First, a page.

What Does it Taste Like?

Chard has a slightly bitter and earthy flavor that can vary depending on the variety and freshness. Some types of chard, such as Swiss chard, have more pungent and peppery notes, while others, such as rainbow chard, have a sweeter and milder taste. The texture of chard is also different depending on how you prepare it. Raw chard can be crisp and crunchy, but it becomes softer and more tender when cooked. Chard can also be crispy and crunchy when roasted or baked.

Varieties we grow

Neon Blend

Neon Blend

Neon Blend is a stunning mix of Swiss chard varieties that have bright and colorful stems and veins. The leaves are dark green and slightly crinkled, with a mild and earthy flavor. The stems are crisp and juicy, with a sweet and tangy flavor. The colors range from red, pink, yellow, and orange, creating a rainbow effect in the garden and on the plate. It is delicious in salads, soups, stir-fries, or as a side dish.

Why Should I Eat It?

Not only is chard colorful, its also one of the most nutrient-dense foods you can eat.

  • One cup (36 grams) of raw chard contains only 7 calories but is an excellent source of vitamin K, vitamin A, vitamin C, and magnesium. It is also a good source of iron, potassium, calcium, and vitamin E.
  • It contains phytochemicals, such as chlorophyll, that can help prevent the body from absorbing harmful substances.
  • Chard also has anti-inflammatory and anti-cancer properties, thanks to its high content of antioxidants, such as beta-carotene, lutein, and quercetin.
  • It can help lower cholesterol, blood pressure, and blood sugar levels, as well as support digestion and immunity.


May - February

Chard is a leafy green vegetable that comes in a rainbow of colors that will brighten up your plate. It has large, tender leaves and crunchy, edible stems that can be cooked or eaten raw. Chard is related to beets and spinach, and has a slightly bitter and earthy taste. Chard is also known as Swiss chard, silverbeet, or perpetual spinach, and is a popular ingredient in many cuisines around the world. Chard is a superfood that is packed with vitamins, minerals, antioxidants, and fiber that can boost your health and wellness.

Recommended Storage

How Do I Store It?

Short Term

The best way to store chard depends on how you plan to use it and how long you want to keep it. Here are some general tips for storing chard:

  • If you want to store a whole bunch of chard, do not wash it until you are ready to use it. Excess moisture can cause the chard to spoil faster. Wrap the chard in a layer of paper towels and place it in a zip-top plastic bag or a hard-sided storage container. Store it in the crisper drawer of your refrigerator for up to a week. The stems should face the back of the fridge, where the air is colder.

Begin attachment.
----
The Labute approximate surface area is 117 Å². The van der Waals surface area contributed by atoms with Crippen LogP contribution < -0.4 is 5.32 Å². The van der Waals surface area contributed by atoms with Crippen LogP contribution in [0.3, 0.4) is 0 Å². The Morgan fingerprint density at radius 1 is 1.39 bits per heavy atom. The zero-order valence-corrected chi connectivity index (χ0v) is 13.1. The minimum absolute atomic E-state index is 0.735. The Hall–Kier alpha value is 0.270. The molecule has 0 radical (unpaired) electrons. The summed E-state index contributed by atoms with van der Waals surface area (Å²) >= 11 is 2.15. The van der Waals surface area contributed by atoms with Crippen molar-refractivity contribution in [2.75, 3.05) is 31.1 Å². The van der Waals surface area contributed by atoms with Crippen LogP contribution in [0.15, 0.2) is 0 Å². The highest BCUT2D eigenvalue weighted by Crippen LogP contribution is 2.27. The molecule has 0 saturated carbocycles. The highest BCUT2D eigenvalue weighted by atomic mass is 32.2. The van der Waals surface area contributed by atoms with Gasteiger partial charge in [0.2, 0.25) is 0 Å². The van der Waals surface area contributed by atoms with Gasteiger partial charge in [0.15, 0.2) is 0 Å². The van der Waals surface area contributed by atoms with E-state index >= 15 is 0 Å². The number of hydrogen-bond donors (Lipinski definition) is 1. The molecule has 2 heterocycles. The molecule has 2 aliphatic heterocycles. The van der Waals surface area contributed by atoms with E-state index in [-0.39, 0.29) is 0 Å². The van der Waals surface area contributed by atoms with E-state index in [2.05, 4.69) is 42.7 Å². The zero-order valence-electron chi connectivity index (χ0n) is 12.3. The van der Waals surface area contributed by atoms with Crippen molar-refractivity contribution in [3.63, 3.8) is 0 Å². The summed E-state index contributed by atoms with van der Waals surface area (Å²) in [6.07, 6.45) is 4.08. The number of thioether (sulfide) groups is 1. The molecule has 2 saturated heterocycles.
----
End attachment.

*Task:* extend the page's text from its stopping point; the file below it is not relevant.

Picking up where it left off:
• If you want to store washed and prepped chard, make sure to dry it well with a salad spinner or paper towels. You can stem, slice, or tear the chard leaves as you prefer. Wrap the chard in a paper towel and place it in a zip-top plastic bag or a hard-sided storage container. Store it in the refrigerator for up to three days.

Long Term

  • Freezing: If you want to freeze chard for smoothies, soups, stews, or other dishes, you need to blanch it first. This will preserve the color, flavor, and nutrients of the chard. Dry the blanched chard thoroughly and freeze it flat on a baking sheet. Once frozen, transfer the chard to a freezer bag and store it in the freezer for up to six months.
  • Pickling: The beautifully colored chard stems make for some very lovely pickles. After removing the leaves and using in another dish, cut the stems into strips small enough to fit into your jar then pour your hot brine over them.
  • Canning: Like other sturdy greens, chard can be canned using a pressure canner. Don't attempt the water bath method as this is a low acid food.
  • Dehydrating: Just like with kale, the leaves of chard can be dehydrated into crispy chips. You'll want to wash, destem, and tear into bite-sized pieces. Then, blanch the chard for about a minute before drying and dehydrating.

How Do I Cook It?